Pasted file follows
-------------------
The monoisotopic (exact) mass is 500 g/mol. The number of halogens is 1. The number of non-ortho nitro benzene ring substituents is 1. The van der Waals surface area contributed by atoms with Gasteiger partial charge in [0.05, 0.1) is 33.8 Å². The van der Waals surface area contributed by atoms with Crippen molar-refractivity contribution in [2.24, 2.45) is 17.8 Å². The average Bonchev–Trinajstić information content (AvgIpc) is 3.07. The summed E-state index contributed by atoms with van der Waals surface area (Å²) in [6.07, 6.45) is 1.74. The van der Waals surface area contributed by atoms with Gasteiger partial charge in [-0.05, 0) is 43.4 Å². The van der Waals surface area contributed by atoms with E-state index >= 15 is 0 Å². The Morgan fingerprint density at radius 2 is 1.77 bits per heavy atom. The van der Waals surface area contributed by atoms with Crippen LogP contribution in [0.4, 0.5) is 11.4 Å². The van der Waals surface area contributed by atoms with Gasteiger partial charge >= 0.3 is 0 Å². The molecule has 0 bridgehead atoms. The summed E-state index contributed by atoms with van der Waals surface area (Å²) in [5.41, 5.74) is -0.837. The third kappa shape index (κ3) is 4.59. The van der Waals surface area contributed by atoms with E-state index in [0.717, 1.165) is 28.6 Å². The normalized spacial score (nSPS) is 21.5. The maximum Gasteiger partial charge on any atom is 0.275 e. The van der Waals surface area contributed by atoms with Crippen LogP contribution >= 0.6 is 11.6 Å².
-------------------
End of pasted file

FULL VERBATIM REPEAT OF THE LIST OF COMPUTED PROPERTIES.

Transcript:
The monoisotopic (exact) mass is 500 g/mol. The number of halogens is 1. The number of non-ortho nitro benzene ring substituents is 1. The van der Waals surface area contributed by atoms with Gasteiger partial charge in [0.05, 0.1) is 33.8 Å². The van der Waals surface area contributed by atoms with Crippen molar-refractivity contribution in [2.24, 2.45) is 17.8 Å². The average Bonchev–Trinajstić information content (AvgIpc) is 3.07. The summed E-state index contributed by atoms with van der Waals surface area (Å²) in [6.07, 6.45) is 1.74. The van der Waals surface area contributed by atoms with Gasteiger partial charge in [-0.05, 0) is 43.4 Å². The van der Waals surface area contributed by atoms with E-state index >= 15 is 0 Å². The Morgan fingerprint density at radius 2 is 1.77 bits per heavy atom. The van der Waals surface area contributed by atoms with Crippen LogP contribution in [0.4, 0.5) is 11.4 Å². The van der Waals surface area contributed by atoms with Gasteiger partial charge >= 0.3 is 0 Å². The molecule has 0 bridgehead atoms. The summed E-state index contributed by atoms with van der Waals surface area (Å²) in [5.41, 5.74) is -0.837. The third kappa shape index (κ3) is 4.59. The van der Waals surface area contributed by atoms with E-state index in [0.717, 1.165) is 28.6 Å². The normalized spacial score (nSPS) is 21.5. The maximum Gasteiger partial charge on any atom is 0.275 e. The van der Waals surface area contributed by atoms with Crippen LogP contribution >= 0.6 is 11.6 Å².